Main article: Vertical banded gastroplasty surgery

In the vertical banded gastroplasty, also called the Mason procedure or stomach stapling, a part of the stomach is permanently stapled to create a smaller pre-stomach pouch, which serves as the new stomach.


Adjustable gastric band

The same effect can be created using a silicone band, which can be adjusted by addition or removal of saline through a port placed just under the skin. This operation can be performed laparoscopically, and is commonly referred to as a "lap band." The first gastric band was patented in 1985 by Obtech Medical of Sweden (now owned by J&J/Ethicon) and is known as the Swedish Adjustable Gastric Band (SAGB). An American company, INAMED Health, later designed the BioEnterics ® LAP-BAND ® Adjustable Gastric Banding System. The LAP-BAND® System was introduced in Europe in 1993. Neither of these bands were initially designed for use with keyhole surgery. The LAP-BAND System received Food and Drug Administration (FDA) approval for use in the United States in June 2001. In 2000, the first lower pressure, wider, one-piece adjustable gastric band called the MIDband ® was placed in Lyon France Medical Innovation Development[1]. Unlike many of the early bands this was designed specifically for laparoscopic insertion. It has swiftly become one of the leading bands placed in France. There are now many band manufacturers (approx 7-8 in total).

Sleeve gastrectomy

Main article: Sleeve gastrectomy

Mixed procedures

Mixed procedures apply both techniques simultaneously.


Gastric Bypass Surgery

The most common form of gastric bypass surgery is Roux-en-Y gastric bypass surgery. Here, a small stomach pouch is created with a stapler device, and connected to the distal small intestine. The upper part of the small intestine is then reattached in a Y-shaped configuration.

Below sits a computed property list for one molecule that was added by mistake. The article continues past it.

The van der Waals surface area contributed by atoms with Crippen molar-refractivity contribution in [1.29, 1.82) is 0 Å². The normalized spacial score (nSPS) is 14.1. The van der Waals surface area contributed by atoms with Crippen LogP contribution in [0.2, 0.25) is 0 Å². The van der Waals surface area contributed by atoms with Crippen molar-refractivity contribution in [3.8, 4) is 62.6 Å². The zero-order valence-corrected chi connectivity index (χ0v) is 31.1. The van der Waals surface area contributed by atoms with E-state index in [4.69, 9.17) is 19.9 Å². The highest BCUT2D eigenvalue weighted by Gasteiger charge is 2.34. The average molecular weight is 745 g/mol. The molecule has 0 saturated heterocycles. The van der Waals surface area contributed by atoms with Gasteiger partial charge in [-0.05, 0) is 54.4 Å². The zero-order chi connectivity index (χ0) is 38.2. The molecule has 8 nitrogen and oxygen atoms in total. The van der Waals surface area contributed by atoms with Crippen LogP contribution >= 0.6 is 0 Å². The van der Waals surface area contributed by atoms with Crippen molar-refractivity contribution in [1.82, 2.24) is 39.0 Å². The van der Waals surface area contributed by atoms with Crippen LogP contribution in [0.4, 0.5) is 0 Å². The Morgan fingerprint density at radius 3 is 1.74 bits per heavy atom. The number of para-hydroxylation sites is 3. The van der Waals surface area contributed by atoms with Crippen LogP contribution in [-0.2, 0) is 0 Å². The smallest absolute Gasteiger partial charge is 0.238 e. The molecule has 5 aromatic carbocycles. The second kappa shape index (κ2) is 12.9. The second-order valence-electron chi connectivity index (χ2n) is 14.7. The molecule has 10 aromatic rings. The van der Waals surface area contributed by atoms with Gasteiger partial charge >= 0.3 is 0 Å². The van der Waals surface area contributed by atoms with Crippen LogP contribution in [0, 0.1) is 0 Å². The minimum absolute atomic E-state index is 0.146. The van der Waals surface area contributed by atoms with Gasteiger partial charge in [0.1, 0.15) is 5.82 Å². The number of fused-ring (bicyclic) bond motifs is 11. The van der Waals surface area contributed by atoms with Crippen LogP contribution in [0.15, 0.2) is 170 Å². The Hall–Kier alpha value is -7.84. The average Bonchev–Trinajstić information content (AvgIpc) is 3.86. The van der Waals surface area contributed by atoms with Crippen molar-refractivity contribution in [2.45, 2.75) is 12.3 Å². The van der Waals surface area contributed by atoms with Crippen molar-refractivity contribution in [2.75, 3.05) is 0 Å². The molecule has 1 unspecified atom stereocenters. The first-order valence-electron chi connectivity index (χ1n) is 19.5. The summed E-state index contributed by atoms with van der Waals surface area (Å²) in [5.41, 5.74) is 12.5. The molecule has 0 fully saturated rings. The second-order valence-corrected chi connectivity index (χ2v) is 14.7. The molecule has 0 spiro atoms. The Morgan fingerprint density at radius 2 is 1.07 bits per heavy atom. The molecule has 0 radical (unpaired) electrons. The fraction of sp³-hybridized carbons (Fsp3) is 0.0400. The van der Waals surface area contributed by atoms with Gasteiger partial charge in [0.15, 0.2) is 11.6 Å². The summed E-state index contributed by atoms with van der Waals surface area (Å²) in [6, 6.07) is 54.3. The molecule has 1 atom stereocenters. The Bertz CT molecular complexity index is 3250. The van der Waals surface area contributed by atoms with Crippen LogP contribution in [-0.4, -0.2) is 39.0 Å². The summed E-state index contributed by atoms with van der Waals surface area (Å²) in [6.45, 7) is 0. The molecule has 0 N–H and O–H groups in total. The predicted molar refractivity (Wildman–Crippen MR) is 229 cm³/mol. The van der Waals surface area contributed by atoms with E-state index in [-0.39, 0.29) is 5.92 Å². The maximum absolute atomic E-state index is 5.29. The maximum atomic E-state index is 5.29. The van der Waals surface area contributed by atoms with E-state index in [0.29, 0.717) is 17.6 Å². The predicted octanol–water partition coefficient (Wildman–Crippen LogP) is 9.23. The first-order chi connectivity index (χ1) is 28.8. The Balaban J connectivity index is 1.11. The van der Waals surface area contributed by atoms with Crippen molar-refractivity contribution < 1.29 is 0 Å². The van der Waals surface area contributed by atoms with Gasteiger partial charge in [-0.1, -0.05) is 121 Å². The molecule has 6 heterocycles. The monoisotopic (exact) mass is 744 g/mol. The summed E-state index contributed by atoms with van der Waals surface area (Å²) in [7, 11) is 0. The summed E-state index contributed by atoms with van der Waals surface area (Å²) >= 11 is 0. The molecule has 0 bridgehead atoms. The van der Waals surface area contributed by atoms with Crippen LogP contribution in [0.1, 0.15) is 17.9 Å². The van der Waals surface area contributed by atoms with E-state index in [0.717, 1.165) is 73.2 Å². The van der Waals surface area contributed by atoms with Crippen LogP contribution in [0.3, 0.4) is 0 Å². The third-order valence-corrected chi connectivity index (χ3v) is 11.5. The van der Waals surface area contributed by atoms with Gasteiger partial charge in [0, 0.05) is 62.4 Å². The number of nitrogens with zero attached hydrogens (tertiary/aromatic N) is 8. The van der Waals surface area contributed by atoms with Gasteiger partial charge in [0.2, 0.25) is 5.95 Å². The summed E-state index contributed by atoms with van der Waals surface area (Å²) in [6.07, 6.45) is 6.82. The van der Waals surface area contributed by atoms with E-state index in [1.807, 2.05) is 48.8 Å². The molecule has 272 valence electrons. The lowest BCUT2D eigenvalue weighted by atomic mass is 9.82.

The gastric bypass is the most commonly performed operation for weight loss in the United States. In the U.S, approximately 140,000 gastric bypass procedures were performed in 2005, an amount dwarfing the number of Lap-Band®, duodenal switch and vertical banded gastroplasty procedures done. Furthermore, since the gastric bypass has been performed for almost 50 years, surgeons have become very comfortable with the understanding of the risks and benefits of the procedure. By sheer volume of cases combined with the volume of scientific research, the gastric bypass has become the "gold standard" operation for weight loss in the U.S. An emerging factor in the success of gastric bypass surgery is following an established gastric bypass diet after surgery


Sleeve gastrectomy with duodenal switch

A variation of the biliopancreatic diversion includes a Duodenal switch. The part of the stomach along its greater curve is resected. The stomach is "tubulized" with a residual volume of about 150 ml. This volume reduction provides the food intake restriction component of this operation. This type of gastric resection is anatomically and functionally irreversible. The stomach is then disconnected from the duodenum and connected to the distal part of the small intestine. The duodenum and the upper part of the small intestine are reattached to the rest at about 75-100 cm from the colon.

Implantable Gastric Stimulation

This procedure where a device similar to a heart pacemaker is implanted by a surgeon, with the electrical leads stimulating the external surface of the stomach, is being tested in the USA. The electrical stimulation is thought to modify the activity of the Enteric nervous systemin the stomach, which is then interpreted by the brain as a sense of satiety, or fullness. Early evidence suggests that it is less effective than other forms of Bariatric Surgery.